P.O. Box 3660, Riyadh 11481, Mail Code 1515 (KAIMRC)
+966 (11) 429-4444
+966 (11) 429-4440

Publication Details

Title :

Dinaciclib potently suppresses MCL-1 and selectively induces the cell death in human iPS cells without affecting the viability of cardiac tissue

Journal:

Nature Scientific Reports

Impact Factor:

5.228

Authors:

Khaled Alsayegh, Katsuhisa Matsuura, Hidekazu Sekine & Tatsuya Shimizu

Affiliations:

·    Institute of Advanced Biomedical Engineering and Science, Tokyo Women’s Medical University, 8-1 Kawada-cho, Shinjuku, Tokyo, 162-8666, Japan

Khaled Alsayegh

Katsuhisa Matsuura

Hidekazu Sekine

& Tatsuya Shimizu

·   King Abdullah International Medical Research Center (KAIMRC), King Saudi bin Abdulaziz University for Health Sciences, Jeddah, Saudi Arabia

Khaled Alsayegh

·   Department of Cardiology, Tokyo Women’s Medical University, 8-1 Kawada-cho, Shinjuku, Tokyo, 162-8666, Japan

Katsuhisa Matsuura

Year of Publication:

2017

DOI:

10.1038/srep45577

Abstract:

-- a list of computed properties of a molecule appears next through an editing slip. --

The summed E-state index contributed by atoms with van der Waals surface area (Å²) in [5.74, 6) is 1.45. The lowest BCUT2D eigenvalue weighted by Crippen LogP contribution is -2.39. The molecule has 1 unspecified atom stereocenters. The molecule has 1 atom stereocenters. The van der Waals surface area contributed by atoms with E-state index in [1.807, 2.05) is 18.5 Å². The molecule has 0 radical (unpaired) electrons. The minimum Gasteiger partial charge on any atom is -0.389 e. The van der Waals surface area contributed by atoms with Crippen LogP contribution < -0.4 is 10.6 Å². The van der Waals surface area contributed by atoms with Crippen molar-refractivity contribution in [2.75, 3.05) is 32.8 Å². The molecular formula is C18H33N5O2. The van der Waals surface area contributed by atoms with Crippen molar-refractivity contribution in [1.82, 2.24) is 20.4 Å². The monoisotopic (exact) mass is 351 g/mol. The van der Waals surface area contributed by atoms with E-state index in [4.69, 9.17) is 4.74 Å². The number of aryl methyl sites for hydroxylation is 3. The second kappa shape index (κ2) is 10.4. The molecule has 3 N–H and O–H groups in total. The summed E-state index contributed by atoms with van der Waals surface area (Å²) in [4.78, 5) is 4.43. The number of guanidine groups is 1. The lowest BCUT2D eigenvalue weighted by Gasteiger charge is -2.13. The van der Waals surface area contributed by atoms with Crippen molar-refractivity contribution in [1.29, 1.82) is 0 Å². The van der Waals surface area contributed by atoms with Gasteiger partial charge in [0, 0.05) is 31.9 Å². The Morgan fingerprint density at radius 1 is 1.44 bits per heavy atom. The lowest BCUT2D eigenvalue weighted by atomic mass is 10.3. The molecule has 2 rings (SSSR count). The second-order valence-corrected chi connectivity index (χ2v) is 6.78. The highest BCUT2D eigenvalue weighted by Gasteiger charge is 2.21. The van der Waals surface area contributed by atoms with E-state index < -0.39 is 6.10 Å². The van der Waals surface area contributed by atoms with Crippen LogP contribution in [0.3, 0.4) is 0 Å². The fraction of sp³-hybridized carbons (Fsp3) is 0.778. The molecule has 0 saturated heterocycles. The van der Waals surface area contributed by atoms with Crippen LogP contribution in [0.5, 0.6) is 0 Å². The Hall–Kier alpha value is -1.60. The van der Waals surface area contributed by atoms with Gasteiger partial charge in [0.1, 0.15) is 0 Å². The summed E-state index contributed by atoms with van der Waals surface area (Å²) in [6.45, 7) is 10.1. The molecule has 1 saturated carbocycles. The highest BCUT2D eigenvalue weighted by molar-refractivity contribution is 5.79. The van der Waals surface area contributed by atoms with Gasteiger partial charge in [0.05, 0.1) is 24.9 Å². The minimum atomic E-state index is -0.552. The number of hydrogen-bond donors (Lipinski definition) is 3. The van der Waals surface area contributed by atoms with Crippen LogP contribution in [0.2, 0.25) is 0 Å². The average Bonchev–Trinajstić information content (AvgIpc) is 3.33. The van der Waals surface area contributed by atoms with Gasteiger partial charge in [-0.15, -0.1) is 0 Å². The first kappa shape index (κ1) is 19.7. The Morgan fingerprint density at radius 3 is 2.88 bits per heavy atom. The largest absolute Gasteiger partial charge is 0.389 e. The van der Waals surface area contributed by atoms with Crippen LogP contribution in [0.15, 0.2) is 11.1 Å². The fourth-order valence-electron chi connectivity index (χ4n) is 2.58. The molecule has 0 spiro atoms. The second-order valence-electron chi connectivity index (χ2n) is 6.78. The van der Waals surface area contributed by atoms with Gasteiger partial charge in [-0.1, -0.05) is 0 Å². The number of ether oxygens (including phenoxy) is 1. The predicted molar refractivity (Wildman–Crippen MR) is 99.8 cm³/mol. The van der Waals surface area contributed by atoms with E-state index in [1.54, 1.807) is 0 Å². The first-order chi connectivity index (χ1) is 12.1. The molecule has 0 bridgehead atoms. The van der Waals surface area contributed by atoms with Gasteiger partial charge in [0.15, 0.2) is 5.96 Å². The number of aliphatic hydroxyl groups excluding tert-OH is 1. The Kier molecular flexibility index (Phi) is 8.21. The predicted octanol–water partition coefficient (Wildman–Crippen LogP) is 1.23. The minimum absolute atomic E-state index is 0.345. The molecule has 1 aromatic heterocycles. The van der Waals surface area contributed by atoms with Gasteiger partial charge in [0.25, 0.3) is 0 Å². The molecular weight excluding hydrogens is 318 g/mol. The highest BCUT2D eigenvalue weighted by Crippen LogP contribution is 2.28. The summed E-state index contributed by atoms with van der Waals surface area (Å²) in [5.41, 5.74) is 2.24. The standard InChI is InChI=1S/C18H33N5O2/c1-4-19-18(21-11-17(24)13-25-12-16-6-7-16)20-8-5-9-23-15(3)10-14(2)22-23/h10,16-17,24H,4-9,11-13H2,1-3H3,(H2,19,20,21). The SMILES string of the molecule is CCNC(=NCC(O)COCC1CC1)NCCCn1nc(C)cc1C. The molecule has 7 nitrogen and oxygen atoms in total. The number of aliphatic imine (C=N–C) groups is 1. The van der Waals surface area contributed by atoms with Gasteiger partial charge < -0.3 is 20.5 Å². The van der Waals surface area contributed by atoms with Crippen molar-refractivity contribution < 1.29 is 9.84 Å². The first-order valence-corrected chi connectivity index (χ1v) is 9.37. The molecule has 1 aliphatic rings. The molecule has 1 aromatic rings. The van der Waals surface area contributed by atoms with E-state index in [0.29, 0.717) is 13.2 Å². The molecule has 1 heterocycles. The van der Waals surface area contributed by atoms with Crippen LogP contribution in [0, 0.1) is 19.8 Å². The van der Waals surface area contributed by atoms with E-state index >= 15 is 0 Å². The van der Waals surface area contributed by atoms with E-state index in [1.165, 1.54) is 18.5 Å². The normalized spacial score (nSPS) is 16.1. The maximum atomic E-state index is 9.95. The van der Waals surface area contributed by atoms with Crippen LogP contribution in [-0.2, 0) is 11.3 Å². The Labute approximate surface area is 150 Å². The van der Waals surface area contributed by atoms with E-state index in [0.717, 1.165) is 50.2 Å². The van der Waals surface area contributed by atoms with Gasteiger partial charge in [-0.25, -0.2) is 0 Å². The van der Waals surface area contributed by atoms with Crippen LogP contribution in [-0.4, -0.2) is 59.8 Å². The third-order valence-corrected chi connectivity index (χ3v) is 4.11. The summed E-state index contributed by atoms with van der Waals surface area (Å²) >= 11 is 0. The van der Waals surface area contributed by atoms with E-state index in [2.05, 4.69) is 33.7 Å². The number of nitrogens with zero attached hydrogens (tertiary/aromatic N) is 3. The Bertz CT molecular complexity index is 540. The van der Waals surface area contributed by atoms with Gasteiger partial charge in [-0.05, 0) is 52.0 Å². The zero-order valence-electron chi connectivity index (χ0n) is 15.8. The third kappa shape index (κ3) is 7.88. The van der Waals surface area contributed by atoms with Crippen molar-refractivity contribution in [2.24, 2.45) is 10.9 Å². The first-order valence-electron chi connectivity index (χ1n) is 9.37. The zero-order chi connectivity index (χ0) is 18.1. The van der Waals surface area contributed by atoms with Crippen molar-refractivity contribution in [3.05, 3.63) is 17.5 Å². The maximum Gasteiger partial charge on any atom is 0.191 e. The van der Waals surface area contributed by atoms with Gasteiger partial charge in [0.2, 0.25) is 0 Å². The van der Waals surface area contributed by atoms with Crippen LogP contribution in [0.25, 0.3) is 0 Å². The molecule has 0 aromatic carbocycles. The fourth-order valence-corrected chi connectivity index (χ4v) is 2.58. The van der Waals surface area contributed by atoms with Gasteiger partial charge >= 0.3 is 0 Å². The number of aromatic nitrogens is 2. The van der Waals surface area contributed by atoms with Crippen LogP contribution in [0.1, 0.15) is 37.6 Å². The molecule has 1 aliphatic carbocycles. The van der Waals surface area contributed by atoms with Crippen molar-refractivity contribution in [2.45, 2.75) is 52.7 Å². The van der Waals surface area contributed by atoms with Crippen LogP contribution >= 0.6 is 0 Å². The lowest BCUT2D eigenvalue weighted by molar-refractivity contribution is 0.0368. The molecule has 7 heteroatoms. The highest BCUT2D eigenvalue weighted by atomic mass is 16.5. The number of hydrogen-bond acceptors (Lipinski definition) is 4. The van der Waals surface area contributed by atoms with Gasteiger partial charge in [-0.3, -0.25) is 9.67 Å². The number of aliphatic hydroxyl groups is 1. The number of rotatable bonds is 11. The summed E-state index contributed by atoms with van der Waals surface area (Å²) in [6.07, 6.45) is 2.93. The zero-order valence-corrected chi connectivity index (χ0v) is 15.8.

Induced pluripotent stem (iPS) cells hold great potential for being a major source of cells for regenerative medicine. One major issue that hinders their advancement to clinic is the persistence of undifferentiated iPS cells in iPS-derived tissue. In this report, we show that the CDKs inhibitor, Dinaciclib, selectively eliminates iPS cells without affecting the viability of cardiac cells. We found that low nanomolar concentration of dinaciclib increased DNA damage and p53 protein levels in iPSCs. This was accompanied by negative regulation of the anti-apoptotic protein MCL-1. Gene knockdown experiments revealed that p53 downregulation only increased the threshold of dinaciclib induced apoptosis in iPS cells. Dinaciclib also inhibited the phosphorylation of Serine 2 of the C-terminal domain of RNA Polyemrase II through CDK9 inhibition. This resulted in the inhibition of transcription of MCL-1 and the pluripotency genes, NANOG and c-MYC. Even though dinaciclib caused a slight downregulation of MCL-1 in iPS-derived cardiac cells, the viability of the cells was not significantly affected, and beating iPS-derived cardiac cell sheet could still be fabricated. These findings suggest a difference in tolerance of MCL-1 downregulation between iPSCs and iPS-derived cardiac cells which could be exploited to eliminate remaining iPS cells in bioengineered cell sheet tissues.